The Costly, Dysfunctional Lack of Oversight at DHS
Policy + Politics

The Costly, Dysfunctional Lack of Oversight at DHS

The sprawling Department of Homeland Security with its annual budget of $60 billion can’t seem to figure out how to keep track of what it spends on some of its largest, most expensive programs for keeping the country safe.

That’s the dire warning from federal watchdogs at the Government Accountability Office, which just released a report about how little DHS’s office responsible for oversight is actually doing.

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The Program Accountability and Risk Management (PARM) office doesn’t have a sufficient policy in place, apparently. That policy would ensure the agency is gathering and documenting the correct cost information for programs like the Federal Emergency Management Agency’s risk map and the U.S. Customs and Border Protection’s strategic air and marine program.

When the office does document program information, that data is usually error-ridden and outdated – even more so by the time it makes its way to Congress.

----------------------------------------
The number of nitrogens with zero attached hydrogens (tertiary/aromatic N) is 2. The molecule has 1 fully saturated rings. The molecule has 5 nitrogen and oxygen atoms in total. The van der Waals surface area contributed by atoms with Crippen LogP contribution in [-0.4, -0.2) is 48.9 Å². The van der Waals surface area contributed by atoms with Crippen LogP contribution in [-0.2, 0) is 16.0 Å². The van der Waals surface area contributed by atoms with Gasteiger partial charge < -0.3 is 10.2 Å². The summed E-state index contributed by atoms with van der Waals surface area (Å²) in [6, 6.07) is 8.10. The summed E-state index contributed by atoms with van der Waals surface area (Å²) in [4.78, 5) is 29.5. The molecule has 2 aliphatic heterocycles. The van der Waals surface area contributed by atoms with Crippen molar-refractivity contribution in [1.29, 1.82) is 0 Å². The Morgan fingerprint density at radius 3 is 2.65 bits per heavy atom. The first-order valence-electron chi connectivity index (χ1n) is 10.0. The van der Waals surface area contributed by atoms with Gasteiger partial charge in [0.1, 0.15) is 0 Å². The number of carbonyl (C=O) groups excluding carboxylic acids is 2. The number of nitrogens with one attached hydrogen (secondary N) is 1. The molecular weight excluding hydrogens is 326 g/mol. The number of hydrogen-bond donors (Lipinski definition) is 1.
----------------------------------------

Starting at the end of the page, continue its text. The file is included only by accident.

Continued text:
The report said that PARM’s report on 82 programs it evaluated last year contained data that was inaccurate and out of date. “As a result, Congress may not have received accurate program information,” the auditors wrote.

“The report also found that PARM isn’t tracking costs for 42 programs that are in the ‘sustainable phase,’” meaning they’re already operational.

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The department was technically exempt from keeping track of programs in the “sustainable phase” in 2013. But auditors say that should never be the case, since those programs make up about 80 percent of total costs.

“The waiving of documentation requirements for the 42 programs in sustainment in 2013 resulted in a lack of oversight of costs for these programs,” the GAO said. “Without an identified oversight body, DHS lacks insight into those programs’ performance and the execution of their funding, which could potentially be billions of dollars.”

The auditors recommend that DHS ramp up its oversight and documentation for its acquisition programs. The report comes after President Obama signed a budget to fund the department through September – with more than $10 billion going to acquisition programs.

“Good oversight is needed to ensure that our tax dollars are well spent,” said the author of the report, Michele Macklin, in a podcast on Monday. “Without documented roles and responsibilities and good info on the individual systems, that oversight can’t be as effective as it should be.”

DHS, agreeing with the GAO’s recommendations, said it had already taken steps to address the issues.

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